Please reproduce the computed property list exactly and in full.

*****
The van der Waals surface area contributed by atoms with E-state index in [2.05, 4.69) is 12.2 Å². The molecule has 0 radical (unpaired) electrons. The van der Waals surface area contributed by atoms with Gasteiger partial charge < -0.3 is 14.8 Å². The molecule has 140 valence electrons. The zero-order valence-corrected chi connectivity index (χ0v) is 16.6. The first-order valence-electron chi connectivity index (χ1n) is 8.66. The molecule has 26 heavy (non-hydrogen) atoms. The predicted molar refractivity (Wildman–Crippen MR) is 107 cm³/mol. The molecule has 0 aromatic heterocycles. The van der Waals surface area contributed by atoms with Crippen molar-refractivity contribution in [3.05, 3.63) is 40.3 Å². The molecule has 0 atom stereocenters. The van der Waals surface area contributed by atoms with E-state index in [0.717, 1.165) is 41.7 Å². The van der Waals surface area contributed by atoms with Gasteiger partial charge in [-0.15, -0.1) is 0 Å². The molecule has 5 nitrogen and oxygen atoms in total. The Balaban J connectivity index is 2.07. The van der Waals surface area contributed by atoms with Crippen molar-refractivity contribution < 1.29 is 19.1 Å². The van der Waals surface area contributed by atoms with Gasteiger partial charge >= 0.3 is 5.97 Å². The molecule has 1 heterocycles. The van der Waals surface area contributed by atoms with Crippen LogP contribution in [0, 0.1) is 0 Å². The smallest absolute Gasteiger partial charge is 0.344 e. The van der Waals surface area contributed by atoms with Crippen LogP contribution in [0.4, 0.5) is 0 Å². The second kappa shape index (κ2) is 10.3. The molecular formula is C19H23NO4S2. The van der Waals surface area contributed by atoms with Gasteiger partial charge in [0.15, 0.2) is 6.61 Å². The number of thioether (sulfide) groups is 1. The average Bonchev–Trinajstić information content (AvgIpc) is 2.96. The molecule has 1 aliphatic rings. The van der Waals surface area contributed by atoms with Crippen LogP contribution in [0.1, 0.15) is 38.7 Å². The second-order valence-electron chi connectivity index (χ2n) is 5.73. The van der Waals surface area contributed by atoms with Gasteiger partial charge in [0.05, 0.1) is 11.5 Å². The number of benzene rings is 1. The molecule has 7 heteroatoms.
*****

The van der Waals surface area contributed by atoms with E-state index in [2.05, 4.69) is 12.2 Å². The molecule has 0 radical (unpaired) electrons. The van der Waals surface area contributed by atoms with Gasteiger partial charge < -0.3 is 14.8 Å². The molecule has 140 valence electrons. The zero-order valence-corrected chi connectivity index (χ0v) is 16.6. The first-order valence-electron chi connectivity index (χ1n) is 8.66. The molecule has 26 heavy (non-hydrogen) atoms. The predicted molar refractivity (Wildman–Crippen MR) is 107 cm³/mol. The molecule has 0 aromatic heterocycles. The van der Waals surface area contributed by atoms with Crippen molar-refractivity contribution in [3.05, 3.63) is 40.3 Å². The molecule has 0 atom stereocenters. The van der Waals surface area contributed by atoms with E-state index in [0.717, 1.165) is 41.7 Å². The van der Waals surface area contributed by atoms with Gasteiger partial charge in [-0.15, -0.1) is 0 Å². The molecule has 5 nitrogen and oxygen atoms in total. The Balaban J connectivity index is 2.07. The van der Waals surface area contributed by atoms with Crippen molar-refractivity contribution < 1.29 is 19.1 Å². The van der Waals surface area contributed by atoms with Gasteiger partial charge >= 0.3 is 5.97 Å². The molecule has 1 heterocycles. The van der Waals surface area contributed by atoms with Crippen LogP contribution in [0, 0.1) is 0 Å². The smallest absolute Gasteiger partial charge is 0.344 e. The van der Waals surface area contributed by atoms with Crippen LogP contribution in [0.4, 0.5) is 0 Å². The second kappa shape index (κ2) is 10.3. The molecular formula is C19H23NO4S2. The van der Waals surface area contributed by atoms with Gasteiger partial charge in [0.15, 0.2) is 6.61 Å². The number of thioether (sulfide) groups is 1. The average Bonchev–Trinajstić information content (AvgIpc) is 2.96. The molecule has 1 aliphatic rings. The van der Waals surface area contributed by atoms with Crippen LogP contribution in [0.1, 0.15) is 38.7 Å². The second-order valence-electron chi connectivity index (χ2n) is 5.73. The van der Waals surface area contributed by atoms with Gasteiger partial charge in [0.05, 0.1) is 11.5 Å². The number of benzene rings is 1. The molecule has 7 heteroatoms.